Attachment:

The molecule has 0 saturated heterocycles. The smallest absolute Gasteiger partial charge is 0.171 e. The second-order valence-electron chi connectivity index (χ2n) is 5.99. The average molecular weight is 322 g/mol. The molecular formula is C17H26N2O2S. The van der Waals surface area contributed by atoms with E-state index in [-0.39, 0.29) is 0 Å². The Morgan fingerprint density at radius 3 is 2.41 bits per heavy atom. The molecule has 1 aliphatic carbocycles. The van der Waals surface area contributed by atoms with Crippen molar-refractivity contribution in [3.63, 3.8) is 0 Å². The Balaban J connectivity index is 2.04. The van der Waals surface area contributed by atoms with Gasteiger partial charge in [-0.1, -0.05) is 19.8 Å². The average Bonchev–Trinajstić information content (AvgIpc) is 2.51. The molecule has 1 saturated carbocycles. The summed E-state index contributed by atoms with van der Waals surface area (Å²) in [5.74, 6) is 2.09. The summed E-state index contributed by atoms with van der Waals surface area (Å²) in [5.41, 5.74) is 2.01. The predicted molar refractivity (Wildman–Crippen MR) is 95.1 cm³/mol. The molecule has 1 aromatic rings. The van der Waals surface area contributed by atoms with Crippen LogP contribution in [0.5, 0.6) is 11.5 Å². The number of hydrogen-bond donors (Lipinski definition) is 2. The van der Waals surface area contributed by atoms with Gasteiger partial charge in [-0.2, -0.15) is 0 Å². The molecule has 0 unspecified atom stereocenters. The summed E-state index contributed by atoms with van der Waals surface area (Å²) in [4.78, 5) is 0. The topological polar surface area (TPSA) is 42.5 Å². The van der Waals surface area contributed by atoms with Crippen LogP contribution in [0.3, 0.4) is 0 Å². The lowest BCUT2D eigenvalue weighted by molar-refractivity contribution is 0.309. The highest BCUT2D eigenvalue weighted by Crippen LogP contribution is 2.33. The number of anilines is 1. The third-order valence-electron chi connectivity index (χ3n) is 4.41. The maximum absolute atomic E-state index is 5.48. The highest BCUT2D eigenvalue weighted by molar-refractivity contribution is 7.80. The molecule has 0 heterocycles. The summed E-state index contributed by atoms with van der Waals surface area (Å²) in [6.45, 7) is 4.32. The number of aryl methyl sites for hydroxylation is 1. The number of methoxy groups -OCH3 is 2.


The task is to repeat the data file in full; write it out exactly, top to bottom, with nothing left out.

The molecule has 0 saturated heterocycles. The smallest absolute Gasteiger partial charge is 0.171 e. The second-order valence-electron chi connectivity index (χ2n) is 5.99. The average molecular weight is 322 g/mol. The molecular formula is C17H26N2O2S. The van der Waals surface area contributed by atoms with E-state index in [-0.39, 0.29) is 0 Å². The Morgan fingerprint density at radius 3 is 2.41 bits per heavy atom. The molecule has 1 aliphatic carbocycles. The van der Waals surface area contributed by atoms with Crippen molar-refractivity contribution in [3.63, 3.8) is 0 Å². The Balaban J connectivity index is 2.04. The van der Waals surface area contributed by atoms with Gasteiger partial charge in [-0.1, -0.05) is 19.8 Å². The average Bonchev–Trinajstić information content (AvgIpc) is 2.51. The molecule has 1 saturated carbocycles. The summed E-state index contributed by atoms with van der Waals surface area (Å²) in [5.74, 6) is 2.09. The summed E-state index contributed by atoms with van der Waals surface area (Å²) in [5.41, 5.74) is 2.01. The predicted molar refractivity (Wildman–Crippen MR) is 95.1 cm³/mol. The molecule has 1 aromatic rings. The van der Waals surface area contributed by atoms with Crippen LogP contribution in [0.5, 0.6) is 11.5 Å². The number of hydrogen-bond donors (Lipinski definition) is 2. The van der Waals surface area contributed by atoms with Gasteiger partial charge in [-0.2, -0.15) is 0 Å². The molecule has 0 unspecified atom stereocenters. The summed E-state index contributed by atoms with van der Waals surface area (Å²) in [4.78, 5) is 0. The topological polar surface area (TPSA) is 42.5 Å². The van der Waals surface area contributed by atoms with Crippen LogP contribution in [0.3, 0.4) is 0 Å². The lowest BCUT2D eigenvalue weighted by molar-refractivity contribution is 0.309. The highest BCUT2D eigenvalue weighted by Crippen LogP contribution is 2.33. The number of anilines is 1. The third-order valence-electron chi connectivity index (χ3n) is 4.41. The maximum absolute atomic E-state index is 5.48. The highest BCUT2D eigenvalue weighted by molar-refractivity contribution is 7.80. The molecule has 0 heterocycles. The summed E-state index contributed by atoms with van der Waals surface area (Å²) in [6.45, 7) is 4.32. The number of aryl methyl sites for hydroxylation is 1. The number of methoxy groups -OCH3 is 2.